1. What limitations does technology impose on your classroom?

As much as I would like to increase the use of technology in the classroom, there are some limiting factors.

One concern is the availability of hardware. Our department has 15 desktops and 15 laptops but as these are shared with around 10-11 science teachers sometimes the hardware is not always available to use. Further, with usually only around 15 devices per any one class, students often have to share equipment and are unable to use one for themselves.

Another factor is the time it takes to locate and/or develop lessons that use the technology. This can be a time-consuming process, especially with courses proceeding throughout the year.

In regards to the availability of hardware, how do you feel about the use of students bringing their own digital devices (cell phones, etc) to use in the classroom?

I think given certain conditions that I would allow students to bring and use their own

devices. It works particularly well for things like online quizzes (Kahoot) and occasionally for doing things like research. The one drawback is that it is difficult to sometimes monitor 30 students if they are all using their own devices but generally, it has worked well.

  1. How can technology transform learning? Do you have an example?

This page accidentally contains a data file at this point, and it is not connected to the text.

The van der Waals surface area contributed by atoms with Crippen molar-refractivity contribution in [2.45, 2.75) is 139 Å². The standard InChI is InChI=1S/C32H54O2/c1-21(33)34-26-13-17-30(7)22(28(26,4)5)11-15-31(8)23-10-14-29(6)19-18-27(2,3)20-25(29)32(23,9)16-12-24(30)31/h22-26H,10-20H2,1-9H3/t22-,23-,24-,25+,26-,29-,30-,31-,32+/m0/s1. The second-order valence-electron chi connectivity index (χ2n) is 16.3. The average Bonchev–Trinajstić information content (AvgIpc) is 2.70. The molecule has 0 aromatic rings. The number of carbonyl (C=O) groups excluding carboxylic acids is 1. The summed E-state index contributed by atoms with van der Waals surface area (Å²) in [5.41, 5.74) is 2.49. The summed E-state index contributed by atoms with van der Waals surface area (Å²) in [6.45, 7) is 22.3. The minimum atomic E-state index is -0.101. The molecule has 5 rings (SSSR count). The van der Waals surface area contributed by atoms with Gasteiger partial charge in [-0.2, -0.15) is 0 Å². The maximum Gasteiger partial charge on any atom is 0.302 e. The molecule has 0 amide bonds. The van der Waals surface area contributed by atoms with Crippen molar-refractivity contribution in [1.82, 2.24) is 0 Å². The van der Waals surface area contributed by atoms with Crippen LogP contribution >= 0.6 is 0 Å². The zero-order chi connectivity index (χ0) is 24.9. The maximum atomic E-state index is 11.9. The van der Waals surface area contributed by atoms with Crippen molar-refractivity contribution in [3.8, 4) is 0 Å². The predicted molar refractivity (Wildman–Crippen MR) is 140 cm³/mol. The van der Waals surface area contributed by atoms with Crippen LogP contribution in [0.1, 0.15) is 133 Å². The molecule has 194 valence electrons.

As I mentioned previously, technology allows students to fully interact with the material they are learning about. For example, during the Earth Science unit the class uses a PhET simulation to visualize and understand the Greenhouse Effect. They are able to control and manipulate different conditions and see an immediate transformation in the simulation. This is a very different learning experience from simply reading it out of the textbook and through a lecture.

  1. Can you share how your assessment of student learning has changed with the integration of digital technology into your math or science classroom?

I think different websites allow for more opportunities of formative assessment. Things like Kahoot allow students to see what they currently and immediately understand. Although there are the occasional technical issues (internet access at times, device availability), generally students greatly benefit from the technology.